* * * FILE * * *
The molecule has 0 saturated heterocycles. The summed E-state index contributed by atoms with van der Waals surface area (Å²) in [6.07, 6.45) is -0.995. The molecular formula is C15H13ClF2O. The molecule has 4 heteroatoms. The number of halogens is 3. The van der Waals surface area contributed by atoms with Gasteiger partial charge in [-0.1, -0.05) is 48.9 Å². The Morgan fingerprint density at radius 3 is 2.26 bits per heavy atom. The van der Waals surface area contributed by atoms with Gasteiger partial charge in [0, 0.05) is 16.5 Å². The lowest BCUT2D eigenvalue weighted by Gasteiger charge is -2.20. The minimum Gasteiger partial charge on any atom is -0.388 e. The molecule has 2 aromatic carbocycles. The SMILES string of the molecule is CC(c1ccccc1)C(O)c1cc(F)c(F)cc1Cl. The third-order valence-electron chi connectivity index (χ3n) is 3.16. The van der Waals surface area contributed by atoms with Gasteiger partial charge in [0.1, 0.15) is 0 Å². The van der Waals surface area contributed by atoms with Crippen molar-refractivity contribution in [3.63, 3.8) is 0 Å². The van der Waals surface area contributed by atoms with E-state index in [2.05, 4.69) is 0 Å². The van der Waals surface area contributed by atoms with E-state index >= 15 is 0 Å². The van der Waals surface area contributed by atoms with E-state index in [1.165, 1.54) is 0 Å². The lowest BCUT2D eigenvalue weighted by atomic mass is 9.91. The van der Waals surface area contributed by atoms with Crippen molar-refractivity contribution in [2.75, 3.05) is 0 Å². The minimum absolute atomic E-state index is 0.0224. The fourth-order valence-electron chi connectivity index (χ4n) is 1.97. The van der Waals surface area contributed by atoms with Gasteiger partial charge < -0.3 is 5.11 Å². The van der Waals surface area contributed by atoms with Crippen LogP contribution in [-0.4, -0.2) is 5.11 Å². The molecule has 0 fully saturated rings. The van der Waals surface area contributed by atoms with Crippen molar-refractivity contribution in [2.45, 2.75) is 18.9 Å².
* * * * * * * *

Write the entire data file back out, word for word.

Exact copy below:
The molecule has 0 saturated heterocycles. The summed E-state index contributed by atoms with van der Waals surface area (Å²) in [6.07, 6.45) is -0.995. The molecular formula is C15H13ClF2O. The molecule has 4 heteroatoms. The number of halogens is 3. The van der Waals surface area contributed by atoms with Gasteiger partial charge in [-0.1, -0.05) is 48.9 Å². The Morgan fingerprint density at radius 3 is 2.26 bits per heavy atom. The van der Waals surface area contributed by atoms with Gasteiger partial charge in [0, 0.05) is 16.5 Å². The lowest BCUT2D eigenvalue weighted by Gasteiger charge is -2.20. The minimum Gasteiger partial charge on any atom is -0.388 e. The molecule has 2 aromatic carbocycles. The SMILES string of the molecule is CC(c1ccccc1)C(O)c1cc(F)c(F)cc1Cl. The third-order valence-electron chi connectivity index (χ3n) is 3.16. The van der Waals surface area contributed by atoms with Gasteiger partial charge in [0.1, 0.15) is 0 Å². The van der Waals surface area contributed by atoms with Crippen molar-refractivity contribution in [3.63, 3.8) is 0 Å². The van der Waals surface area contributed by atoms with E-state index in [2.05, 4.69) is 0 Å². The van der Waals surface area contributed by atoms with E-state index >= 15 is 0 Å². The van der Waals surface area contributed by atoms with E-state index in [1.165, 1.54) is 0 Å². The lowest BCUT2D eigenvalue weighted by atomic mass is 9.91. The van der Waals surface area contributed by atoms with Crippen molar-refractivity contribution in [2.75, 3.05) is 0 Å². The minimum absolute atomic E-state index is 0.0224. The fourth-order valence-electron chi connectivity index (χ4n) is 1.97. The van der Waals surface area contributed by atoms with Gasteiger partial charge < -0.3 is 5.11 Å². The van der Waals surface area contributed by atoms with Crippen LogP contribution in [-0.4, -0.2) is 5.11 Å². The molecule has 0 fully saturated rings. The van der Waals surface area contributed by atoms with Crippen molar-refractivity contribution in [2.45, 2.75) is 18.9 Å².